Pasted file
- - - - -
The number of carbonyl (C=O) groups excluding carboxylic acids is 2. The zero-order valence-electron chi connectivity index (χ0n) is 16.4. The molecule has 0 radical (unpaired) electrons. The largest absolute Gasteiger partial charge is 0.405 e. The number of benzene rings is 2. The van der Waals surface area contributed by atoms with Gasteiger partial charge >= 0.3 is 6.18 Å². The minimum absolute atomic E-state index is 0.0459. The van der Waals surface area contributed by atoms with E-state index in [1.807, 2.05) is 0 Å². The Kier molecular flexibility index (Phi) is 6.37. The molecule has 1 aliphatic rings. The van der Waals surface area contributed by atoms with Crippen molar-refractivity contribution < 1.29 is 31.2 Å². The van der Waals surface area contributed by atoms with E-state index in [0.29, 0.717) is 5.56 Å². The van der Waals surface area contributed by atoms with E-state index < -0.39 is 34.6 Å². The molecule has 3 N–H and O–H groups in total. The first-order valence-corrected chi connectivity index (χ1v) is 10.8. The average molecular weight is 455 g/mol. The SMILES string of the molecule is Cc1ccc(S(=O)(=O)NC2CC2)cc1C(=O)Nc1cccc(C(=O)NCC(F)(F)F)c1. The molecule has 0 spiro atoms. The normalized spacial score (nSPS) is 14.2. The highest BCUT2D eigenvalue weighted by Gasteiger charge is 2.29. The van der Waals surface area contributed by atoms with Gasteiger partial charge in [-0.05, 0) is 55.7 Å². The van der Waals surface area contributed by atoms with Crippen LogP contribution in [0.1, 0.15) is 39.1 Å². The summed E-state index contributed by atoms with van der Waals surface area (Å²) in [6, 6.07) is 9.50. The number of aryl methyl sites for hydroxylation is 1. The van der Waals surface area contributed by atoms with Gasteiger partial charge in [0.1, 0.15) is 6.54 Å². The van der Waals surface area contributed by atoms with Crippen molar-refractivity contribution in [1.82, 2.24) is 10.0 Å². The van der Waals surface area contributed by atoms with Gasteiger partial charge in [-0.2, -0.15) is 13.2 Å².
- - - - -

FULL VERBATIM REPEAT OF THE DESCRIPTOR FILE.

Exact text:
The number of carbonyl (C=O) groups excluding carboxylic acids is 2. The zero-order valence-electron chi connectivity index (χ0n) is 16.4. The molecule has 0 radical (unpaired) electrons. The largest absolute Gasteiger partial charge is 0.405 e. The number of benzene rings is 2. The van der Waals surface area contributed by atoms with Gasteiger partial charge >= 0.3 is 6.18 Å². The minimum absolute atomic E-state index is 0.0459. The van der Waals surface area contributed by atoms with E-state index in [1.807, 2.05) is 0 Å². The Kier molecular flexibility index (Phi) is 6.37. The molecule has 1 aliphatic rings. The van der Waals surface area contributed by atoms with Crippen molar-refractivity contribution < 1.29 is 31.2 Å². The van der Waals surface area contributed by atoms with E-state index in [0.29, 0.717) is 5.56 Å². The van der Waals surface area contributed by atoms with E-state index < -0.39 is 34.6 Å². The molecule has 3 N–H and O–H groups in total. The first-order valence-corrected chi connectivity index (χ1v) is 10.8. The average molecular weight is 455 g/mol. The SMILES string of the molecule is Cc1ccc(S(=O)(=O)NC2CC2)cc1C(=O)Nc1cccc(C(=O)NCC(F)(F)F)c1. The molecule has 0 spiro atoms. The normalized spacial score (nSPS) is 14.2. The highest BCUT2D eigenvalue weighted by Gasteiger charge is 2.29. The van der Waals surface area contributed by atoms with Gasteiger partial charge in [-0.05, 0) is 55.7 Å². The van der Waals surface area contributed by atoms with Crippen LogP contribution in [0.1, 0.15) is 39.1 Å². The summed E-state index contributed by atoms with van der Waals surface area (Å²) in [6, 6.07) is 9.50. The number of aryl methyl sites for hydroxylation is 1. The van der Waals surface area contributed by atoms with Gasteiger partial charge in [0.1, 0.15) is 6.54 Å². The van der Waals surface area contributed by atoms with Crippen molar-refractivity contribution in [1.82, 2.24) is 10.0 Å². The van der Waals surface area contributed by atoms with Gasteiger partial charge in [-0.2, -0.15) is 13.2 Å².